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Lamb Tagine with Chickpeas and Apricots

In Beans, Braise, Cilantro, Couscous, Ginger, Main Course, Meat, Middle Eastern, Recipe
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I found this recipe in the latest Bon Appétit and knew immediately that we had to make it.  As the weather turns cooler here in the Northeast, braises like this tagine come screaming back into fashion.  With the exception of freshly baked bread, there is nothing to compete with a delicious braise in the way it fills a home with hearty aromas and warmth.  As it had been some time since we've had lamb around here, this dish was a perfect way to hop back into cool weather cuisine.

Until making this dish I had never cooked with Ras el Hanout before, but having watched Richard Blais, the winner of last season's "Top Chef All Stars" use it in almost every dish he created, I added it to my list of culinary "to-try's".  I recently acquired a bottle of the spice mix from Penzey's, and put it to very good use here.

This recipe calls for using lamb shoulder, but we used a boned leg because that's all we could find.  Even though the shoulder is a fattier cut, the meat in our tagine remained deliciously moist.  Boning a leg of lamb is a bit of a chore, but if you can get one already boned, and have a kid like Boris that loves wielding a blade (safely, of course), then cleaning and cubing the lamb is a great knife-skill project.  Make sure you take your time with this step, as removing all the silver-skin and fatty deposits will pay big benefits in the final dish.

How was the final dish, you ask?  Fabulous!  Richly spiced, but not "spicy", this dish was a hit with all in our gang, and made for gorgeous left-overs for a few day's worth of lunches.  I now know why Blais was all crazy for the Ras el Hanout, this stuff is beautiful.  The apricots nicely complement the sweetness of the spice mix, and the chickpeas offer a fine textural counterpoint to the "melt in your mouth",  soft lamb.  This is a dish we will go back to again and again.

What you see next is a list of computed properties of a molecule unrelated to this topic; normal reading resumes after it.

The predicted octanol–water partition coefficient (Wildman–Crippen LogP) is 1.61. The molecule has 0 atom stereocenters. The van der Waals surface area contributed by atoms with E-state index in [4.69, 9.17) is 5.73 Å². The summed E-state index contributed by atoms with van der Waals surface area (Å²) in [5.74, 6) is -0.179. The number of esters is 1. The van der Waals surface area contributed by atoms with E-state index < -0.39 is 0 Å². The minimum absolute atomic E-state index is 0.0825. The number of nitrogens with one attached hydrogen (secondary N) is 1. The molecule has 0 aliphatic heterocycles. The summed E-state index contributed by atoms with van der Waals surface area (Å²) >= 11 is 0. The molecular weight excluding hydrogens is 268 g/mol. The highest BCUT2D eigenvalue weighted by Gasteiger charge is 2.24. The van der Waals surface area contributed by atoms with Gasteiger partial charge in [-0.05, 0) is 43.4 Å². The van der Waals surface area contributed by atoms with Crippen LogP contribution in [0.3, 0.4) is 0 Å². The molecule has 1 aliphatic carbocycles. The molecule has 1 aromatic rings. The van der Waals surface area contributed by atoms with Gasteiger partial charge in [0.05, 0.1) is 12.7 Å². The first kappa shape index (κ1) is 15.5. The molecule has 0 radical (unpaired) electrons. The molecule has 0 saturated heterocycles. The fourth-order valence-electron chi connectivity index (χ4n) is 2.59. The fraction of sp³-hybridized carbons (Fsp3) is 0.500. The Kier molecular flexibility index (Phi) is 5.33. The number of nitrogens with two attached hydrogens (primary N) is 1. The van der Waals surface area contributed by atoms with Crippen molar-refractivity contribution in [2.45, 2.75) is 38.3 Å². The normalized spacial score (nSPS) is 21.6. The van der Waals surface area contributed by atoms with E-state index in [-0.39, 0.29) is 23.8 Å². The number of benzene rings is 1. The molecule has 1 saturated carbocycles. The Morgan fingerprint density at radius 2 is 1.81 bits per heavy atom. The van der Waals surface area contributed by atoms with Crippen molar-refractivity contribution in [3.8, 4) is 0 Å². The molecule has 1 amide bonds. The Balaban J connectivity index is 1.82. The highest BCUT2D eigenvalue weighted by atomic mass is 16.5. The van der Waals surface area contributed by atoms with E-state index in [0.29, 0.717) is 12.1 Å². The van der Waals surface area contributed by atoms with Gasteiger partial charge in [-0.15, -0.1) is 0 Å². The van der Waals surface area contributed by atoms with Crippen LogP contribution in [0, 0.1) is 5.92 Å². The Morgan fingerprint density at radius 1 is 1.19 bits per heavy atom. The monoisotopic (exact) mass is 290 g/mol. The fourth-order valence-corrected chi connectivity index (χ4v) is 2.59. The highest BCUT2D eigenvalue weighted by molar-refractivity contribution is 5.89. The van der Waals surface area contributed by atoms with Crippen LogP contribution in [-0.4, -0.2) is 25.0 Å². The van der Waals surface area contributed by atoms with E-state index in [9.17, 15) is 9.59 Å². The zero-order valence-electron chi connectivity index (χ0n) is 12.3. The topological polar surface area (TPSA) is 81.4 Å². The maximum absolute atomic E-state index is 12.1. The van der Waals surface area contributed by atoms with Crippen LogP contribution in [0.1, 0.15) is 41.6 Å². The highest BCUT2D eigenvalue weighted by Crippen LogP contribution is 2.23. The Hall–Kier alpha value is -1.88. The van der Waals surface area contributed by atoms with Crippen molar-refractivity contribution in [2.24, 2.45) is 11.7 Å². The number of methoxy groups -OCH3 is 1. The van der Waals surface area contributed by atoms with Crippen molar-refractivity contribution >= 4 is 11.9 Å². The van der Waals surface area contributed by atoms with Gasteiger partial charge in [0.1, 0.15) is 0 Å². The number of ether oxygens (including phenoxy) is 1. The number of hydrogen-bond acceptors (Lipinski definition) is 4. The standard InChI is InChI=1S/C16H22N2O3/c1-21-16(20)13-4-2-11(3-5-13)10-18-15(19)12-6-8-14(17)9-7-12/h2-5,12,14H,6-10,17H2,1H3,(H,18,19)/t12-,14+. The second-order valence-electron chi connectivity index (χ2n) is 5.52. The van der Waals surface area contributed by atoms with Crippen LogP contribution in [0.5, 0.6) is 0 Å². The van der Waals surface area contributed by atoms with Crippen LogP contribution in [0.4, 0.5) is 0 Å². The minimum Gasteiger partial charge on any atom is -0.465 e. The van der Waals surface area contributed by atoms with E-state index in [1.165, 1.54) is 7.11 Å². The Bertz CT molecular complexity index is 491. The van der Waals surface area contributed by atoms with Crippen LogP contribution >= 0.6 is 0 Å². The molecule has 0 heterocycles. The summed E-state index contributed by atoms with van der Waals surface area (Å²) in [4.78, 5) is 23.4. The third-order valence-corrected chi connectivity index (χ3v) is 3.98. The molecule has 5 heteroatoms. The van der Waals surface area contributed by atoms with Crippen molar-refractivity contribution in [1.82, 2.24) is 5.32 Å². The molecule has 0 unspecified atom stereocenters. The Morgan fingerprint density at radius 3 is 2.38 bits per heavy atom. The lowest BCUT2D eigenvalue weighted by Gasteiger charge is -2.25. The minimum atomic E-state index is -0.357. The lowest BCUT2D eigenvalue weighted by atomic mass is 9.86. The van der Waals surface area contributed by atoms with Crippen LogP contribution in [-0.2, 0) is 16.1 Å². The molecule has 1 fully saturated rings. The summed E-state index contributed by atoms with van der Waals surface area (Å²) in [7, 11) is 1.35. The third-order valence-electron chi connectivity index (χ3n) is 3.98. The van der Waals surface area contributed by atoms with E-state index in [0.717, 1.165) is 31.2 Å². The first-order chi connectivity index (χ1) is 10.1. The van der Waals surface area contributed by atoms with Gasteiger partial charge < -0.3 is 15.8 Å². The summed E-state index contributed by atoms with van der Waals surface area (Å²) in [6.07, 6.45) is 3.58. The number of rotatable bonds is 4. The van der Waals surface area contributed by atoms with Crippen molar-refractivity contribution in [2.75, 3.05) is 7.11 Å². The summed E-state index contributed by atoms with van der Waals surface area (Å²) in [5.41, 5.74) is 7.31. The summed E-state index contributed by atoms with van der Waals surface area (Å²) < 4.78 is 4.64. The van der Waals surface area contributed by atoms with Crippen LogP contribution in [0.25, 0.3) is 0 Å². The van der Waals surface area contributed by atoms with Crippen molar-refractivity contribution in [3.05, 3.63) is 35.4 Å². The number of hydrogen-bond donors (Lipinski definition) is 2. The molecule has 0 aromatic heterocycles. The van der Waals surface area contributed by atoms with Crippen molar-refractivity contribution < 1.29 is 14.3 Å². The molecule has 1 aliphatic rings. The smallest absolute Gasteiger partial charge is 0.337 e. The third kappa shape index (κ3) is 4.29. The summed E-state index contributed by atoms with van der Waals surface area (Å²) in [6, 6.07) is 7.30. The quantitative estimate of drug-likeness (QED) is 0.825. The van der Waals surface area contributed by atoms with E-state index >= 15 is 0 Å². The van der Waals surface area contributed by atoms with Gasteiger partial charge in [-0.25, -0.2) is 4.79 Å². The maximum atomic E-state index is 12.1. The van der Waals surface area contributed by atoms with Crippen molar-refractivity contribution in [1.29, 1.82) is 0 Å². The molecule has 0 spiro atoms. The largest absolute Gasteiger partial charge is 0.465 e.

Cheers - Steve


Lamb Tagine with Chickpeas and Apricots

from: Bon Appétit | October 2011

(Print Friendly Recipe)



  • 3/4 cup dried chickpeas
  • 5 garlic cloves (2 whole, 3 chopped)
  • 1 large cinnamon stick, broken in half
  • 2 tablespoons olive oil
  • 3 pounds 1" cubes lamb shoulder
  • Kosher salt and freshly ground black pepper
  • 1 large onion, diced
  • 5 teaspoons Ras-el-Hanout spice blend
  • 1 tablespoon chopped peeled ginger
  • 1 cup canned diced tomatoes with juice
  • s2 1/2 cups (or more) low-salt chicken stock
  • 1/2 cup halved dried apricots
  • Steamed couscous
  • Chopped fresh cilantro



  1. Place chickpeas in a medium saucepan. Add water to cover by 2". Let soak overnight.
  2. Drain chickpeas; return to same saucepan. Add 2 whole garlic cloves and cinnamon stick. Add water to cover by 2". Bring to a boil, then reduce heat to medium and simmer until chickpeas are tender, about 45 minutes. Drain; set aside.
  3. Meanwhile, heat oil in a large heavy pot over medium-high heat. Season lamb with salt and pepper. Working in batches, brown lamb on all sides, about 4 minutes per batch. Transfer lamb to a medium bowl. Add onion to pot; reduce heat to medium, season with salt and pepper, and sauté until soft and beginning to turn golden, about 5 minutes. Add chopped garlic, Ras-el-Hanout , and ginger. Stir for 1 minute. Add tomatoes and lamb with any accumulated juices. Bring to a boil. Add 2 1/2 cups stock. Return to a boil, reduce heat to low, partially cover, and simmer, stirring occasionally, until lamb is tender, about 1 hour 30 minutes.
  4. Stir in chickpeas; simmer until heated through, about 10 minutes. Stir in apricots; simmer until heated through, about 5 minutes. Season with salt and pepper.
  5. Spoon couscous onto a large, shallow platter, forming a large well in center. Spoon tagine into center. Sprinkle cilantro over.

Yield: Makes 6 to 8 servings


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"Oui, Chef" exists as an extension of my efforts to teach my kids a few things about cooking, and how their food choices over time effect not only their own health, but that of our local food communities and our planet at large. By sharing some of our cooking experiences, I hope to inspire other families to start spending more time together in the kitchen, passing on established familial food traditions, and starting some new ones. Read more...
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